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Speech by the Taoiseach Mr. Enda Kenny T.D., at the Aisling Awards Belfast


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Thursday 17 November 2011

Distinguished Nominees;

Ladies and Gentlemen;

A Cháirde;
It is a great honour and pleasure for me to be with you at the Aisling Awards here in Belfast this evening.

These Awards honour and pay tribute to the people who have worked tirelessly to improve the lives of others in their own communities and beyond, and who scale exceptional heights in sport and in business.

Most important, they celebrate those with a vision of Belfast city at its best, and what it can be.

And what a city Belfast is!

What a great time to be in Belfast, just a short few days after the city was showcased to the world, when it played host to the MTV European Music Awards.

The image presented by the coverage of that event was one of a beautiful, vibrant and modern city. Somehow it seems appropriate too, that the images were overwhelmingly those of a celebration of positivity, of energy, and above all, of young people.
I will not pretend to be a member of the MTV generation; let me just say instead that I know a few of them!

The past.
Many of us here tonight can remember a different Belfast - a Belfast of a more troubled past.

It is wonderful to think that there are young people, at home and abroad, whose experience of this city, and of Northern Ireland more broadly, is one of celebration, of a life untainted by violence and sectarianism.

What a powerful message of looking to the future that Belfast sent out to the world.

Unfortunately, there is a small minority who want to disrupt the peace and harmony that has been forged.

But the vast majority are committed to peace, to reconciliation, and to a prosperous future. That is what we owe to ourselves, and above all that is what we owe to our young people.

I am pleased that the Irish Government has been able to use its Reconciliation and Anti-Sectarianism Funds to support some of tonight's nominees, including the Belfast Interface Project and the East Belfast Mission.

The economy.
The sad history of so much of this island is not the only shadow against which the light of youth and energy radiates brightly.
In more recent times, we have been faced with economic challenges of unprecedented scale.

My Government took office a few months after Ireland had entered an EU-IMF programme of financial support.

National debt had ballooned; the budget deficit was enormous; the banking sector was in disarray. Unemployment rocketed; emigration was back on the agenda for many.

Despondency might have been an easy option. But that is not my way.

We immediately set about the tough but necessary decisions to put our economy back on the right trajectory.

We restructured and recapitalised the banks. We negotiated improved terms on our external funding. We launched a new jobs initiative and set in train a comprehensive spending review.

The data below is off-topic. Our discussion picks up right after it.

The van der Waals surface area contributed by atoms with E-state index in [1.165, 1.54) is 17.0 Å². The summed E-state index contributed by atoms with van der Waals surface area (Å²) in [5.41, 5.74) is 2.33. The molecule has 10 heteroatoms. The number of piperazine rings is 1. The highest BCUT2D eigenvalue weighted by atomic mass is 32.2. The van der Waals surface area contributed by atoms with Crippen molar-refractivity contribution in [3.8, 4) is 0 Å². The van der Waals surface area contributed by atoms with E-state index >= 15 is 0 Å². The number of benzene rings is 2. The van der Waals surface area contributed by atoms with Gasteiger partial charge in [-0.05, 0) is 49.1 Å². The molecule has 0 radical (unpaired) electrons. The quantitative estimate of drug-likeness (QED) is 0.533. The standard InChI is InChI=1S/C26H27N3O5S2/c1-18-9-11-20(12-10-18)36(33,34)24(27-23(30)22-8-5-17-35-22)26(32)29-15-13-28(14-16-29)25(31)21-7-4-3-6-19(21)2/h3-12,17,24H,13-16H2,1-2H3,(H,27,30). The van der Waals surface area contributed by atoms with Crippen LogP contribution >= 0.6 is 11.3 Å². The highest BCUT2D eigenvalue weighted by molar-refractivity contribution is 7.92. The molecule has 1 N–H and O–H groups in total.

Many people have had to make big, painful sacrifices. I don't pretend it is easy, but it is necessary. And in the long run, it will help us to build a better future.

Last week we announced our revised capital expenditure programme. Some projects have had to be ended, others have been postponed.

I know that news of deferral of our funding contribution to the A5/A8 road projects has come as a big disappointment to many in Northern Ireland.

But I want to stress - it is deferral, not abandonment. My Government remains fully committed to delivery of this important project, even if it must now be on a slower timeline.

I made this clear to the First Minister and deputy First Minister when I met with them in Dublin last Friday, and we agreed that we would work together on a new funding and implementation plan, including at tomorrow's North South Ministerial Council meeting.

These difficult decisions are a necessary part of the correction of our public finances. That, in turn, is needed in order to recover the trust of the financial markets, to turn the economy around and to foster growth and employment.

My Government is not the only one facing challenging economic circumstances. North and South, money is tight, jobs are scarce. I believe we can do more together to help each other.

We remain fully committed to further North-South cooperation across a full range of economic and social policies.

We are determined to work closely with the First Minister and deputy First Minister, and the rest of the Northern Ireland Executive, to ensure that we achieve the greatest possible mutual benefit.

When I took up office I said I wanted to make Ireland the best small country in the world in which to live, to work, to study and to do business. I believe the aims underpinning that aspiration can and should apply equally to all parts of this island.

And I can think of no finer ambition for us all to have, for the future of the young people I spoke about a few moments ago.
As we seek to move from the shadows of a tragic past and our current economic challenges, I believe we should have our eyes firmly on twin goals of peace and prosperity for all of our people.